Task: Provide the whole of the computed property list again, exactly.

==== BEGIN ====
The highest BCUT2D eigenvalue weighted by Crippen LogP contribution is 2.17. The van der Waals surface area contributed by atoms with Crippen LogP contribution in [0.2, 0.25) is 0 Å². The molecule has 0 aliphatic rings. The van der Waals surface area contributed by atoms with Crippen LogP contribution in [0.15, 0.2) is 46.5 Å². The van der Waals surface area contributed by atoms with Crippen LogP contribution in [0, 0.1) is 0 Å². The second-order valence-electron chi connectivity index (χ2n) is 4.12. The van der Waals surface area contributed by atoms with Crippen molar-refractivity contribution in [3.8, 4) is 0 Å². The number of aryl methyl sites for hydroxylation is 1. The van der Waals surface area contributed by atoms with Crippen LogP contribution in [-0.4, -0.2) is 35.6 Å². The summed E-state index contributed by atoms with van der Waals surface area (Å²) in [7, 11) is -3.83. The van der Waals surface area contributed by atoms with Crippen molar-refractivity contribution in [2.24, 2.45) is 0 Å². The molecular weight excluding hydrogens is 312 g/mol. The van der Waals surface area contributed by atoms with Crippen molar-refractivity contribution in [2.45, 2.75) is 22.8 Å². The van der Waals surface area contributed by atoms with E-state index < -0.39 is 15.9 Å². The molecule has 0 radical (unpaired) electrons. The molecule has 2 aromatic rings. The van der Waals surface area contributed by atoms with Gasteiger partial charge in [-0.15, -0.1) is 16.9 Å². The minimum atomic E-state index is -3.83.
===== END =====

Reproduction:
The highest BCUT2D eigenvalue weighted by Crippen LogP contribution is 2.17. The van der Waals surface area contributed by atoms with Crippen LogP contribution in [0.2, 0.25) is 0 Å². The molecule has 0 aliphatic rings. The van der Waals surface area contributed by atoms with Crippen LogP contribution in [0.15, 0.2) is 46.5 Å². The van der Waals surface area contributed by atoms with Crippen LogP contribution in [0, 0.1) is 0 Å². The second-order valence-electron chi connectivity index (χ2n) is 4.12. The van der Waals surface area contributed by atoms with Crippen molar-refractivity contribution in [3.8, 4) is 0 Å². The number of aryl methyl sites for hydroxylation is 1. The van der Waals surface area contributed by atoms with Crippen LogP contribution in [-0.4, -0.2) is 35.6 Å². The summed E-state index contributed by atoms with van der Waals surface area (Å²) in [7, 11) is -3.83. The van der Waals surface area contributed by atoms with Crippen molar-refractivity contribution in [2.24, 2.45) is 0 Å². The molecular weight excluding hydrogens is 312 g/mol. The van der Waals surface area contributed by atoms with Crippen molar-refractivity contribution in [2.45, 2.75) is 22.8 Å². The van der Waals surface area contributed by atoms with E-state index < -0.39 is 15.9 Å². The molecule has 0 radical (unpaired) electrons. The molecule has 2 aromatic rings. The van der Waals surface area contributed by atoms with Gasteiger partial charge in [-0.15, -0.1) is 16.9 Å². The minimum atomic E-state index is -3.83.